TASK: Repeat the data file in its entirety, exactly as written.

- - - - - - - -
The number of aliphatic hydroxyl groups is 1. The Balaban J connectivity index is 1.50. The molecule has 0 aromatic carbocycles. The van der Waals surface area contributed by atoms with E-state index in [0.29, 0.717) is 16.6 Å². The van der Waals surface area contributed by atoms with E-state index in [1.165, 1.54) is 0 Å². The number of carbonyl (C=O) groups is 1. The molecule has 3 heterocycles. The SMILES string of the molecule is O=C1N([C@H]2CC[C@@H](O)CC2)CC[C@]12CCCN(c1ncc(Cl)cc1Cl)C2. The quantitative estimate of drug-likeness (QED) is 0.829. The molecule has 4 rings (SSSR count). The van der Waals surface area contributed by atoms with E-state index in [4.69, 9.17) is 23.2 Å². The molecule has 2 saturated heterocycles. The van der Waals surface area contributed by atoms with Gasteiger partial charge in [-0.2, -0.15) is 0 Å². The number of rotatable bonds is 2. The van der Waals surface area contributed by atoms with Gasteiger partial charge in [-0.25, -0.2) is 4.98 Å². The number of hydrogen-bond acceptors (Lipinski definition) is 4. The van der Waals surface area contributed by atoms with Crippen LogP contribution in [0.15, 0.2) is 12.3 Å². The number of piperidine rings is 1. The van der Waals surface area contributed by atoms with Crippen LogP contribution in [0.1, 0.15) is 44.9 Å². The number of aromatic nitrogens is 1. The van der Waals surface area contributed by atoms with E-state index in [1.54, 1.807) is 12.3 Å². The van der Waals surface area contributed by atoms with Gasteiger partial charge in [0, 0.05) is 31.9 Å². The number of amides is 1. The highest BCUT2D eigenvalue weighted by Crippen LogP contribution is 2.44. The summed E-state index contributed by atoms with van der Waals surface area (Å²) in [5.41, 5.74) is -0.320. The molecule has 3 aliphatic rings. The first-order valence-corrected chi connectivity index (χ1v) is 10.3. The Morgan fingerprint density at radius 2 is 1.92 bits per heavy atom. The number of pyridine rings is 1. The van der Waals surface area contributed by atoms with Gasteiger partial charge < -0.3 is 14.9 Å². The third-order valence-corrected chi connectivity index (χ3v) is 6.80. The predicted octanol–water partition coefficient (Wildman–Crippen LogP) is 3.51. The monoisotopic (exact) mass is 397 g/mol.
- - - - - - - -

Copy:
The number of aliphatic hydroxyl groups is 1. The Balaban J connectivity index is 1.50. The molecule has 0 aromatic carbocycles. The van der Waals surface area contributed by atoms with E-state index in [0.29, 0.717) is 16.6 Å². The van der Waals surface area contributed by atoms with E-state index in [1.165, 1.54) is 0 Å². The number of carbonyl (C=O) groups is 1. The molecule has 3 heterocycles. The SMILES string of the molecule is O=C1N([C@H]2CC[C@@H](O)CC2)CC[C@]12CCCN(c1ncc(Cl)cc1Cl)C2. The quantitative estimate of drug-likeness (QED) is 0.829. The molecule has 4 rings (SSSR count). The van der Waals surface area contributed by atoms with E-state index in [4.69, 9.17) is 23.2 Å². The molecule has 2 saturated heterocycles. The van der Waals surface area contributed by atoms with Gasteiger partial charge in [-0.2, -0.15) is 0 Å². The number of rotatable bonds is 2. The van der Waals surface area contributed by atoms with Gasteiger partial charge in [-0.25, -0.2) is 4.98 Å². The number of hydrogen-bond acceptors (Lipinski definition) is 4. The van der Waals surface area contributed by atoms with Crippen LogP contribution in [0.15, 0.2) is 12.3 Å². The number of piperidine rings is 1. The van der Waals surface area contributed by atoms with Crippen LogP contribution in [0.1, 0.15) is 44.9 Å². The number of aromatic nitrogens is 1. The van der Waals surface area contributed by atoms with E-state index in [1.54, 1.807) is 12.3 Å². The van der Waals surface area contributed by atoms with Gasteiger partial charge in [0, 0.05) is 31.9 Å². The number of amides is 1. The highest BCUT2D eigenvalue weighted by Crippen LogP contribution is 2.44. The summed E-state index contributed by atoms with van der Waals surface area (Å²) in [5.41, 5.74) is -0.320. The molecule has 3 aliphatic rings. The first-order valence-corrected chi connectivity index (χ1v) is 10.3. The Morgan fingerprint density at radius 2 is 1.92 bits per heavy atom. The number of pyridine rings is 1. The van der Waals surface area contributed by atoms with Gasteiger partial charge < -0.3 is 14.9 Å². The third-order valence-corrected chi connectivity index (χ3v) is 6.80. The predicted octanol–water partition coefficient (Wildman–Crippen LogP) is 3.51. The monoisotopic (exact) mass is 397 g/mol.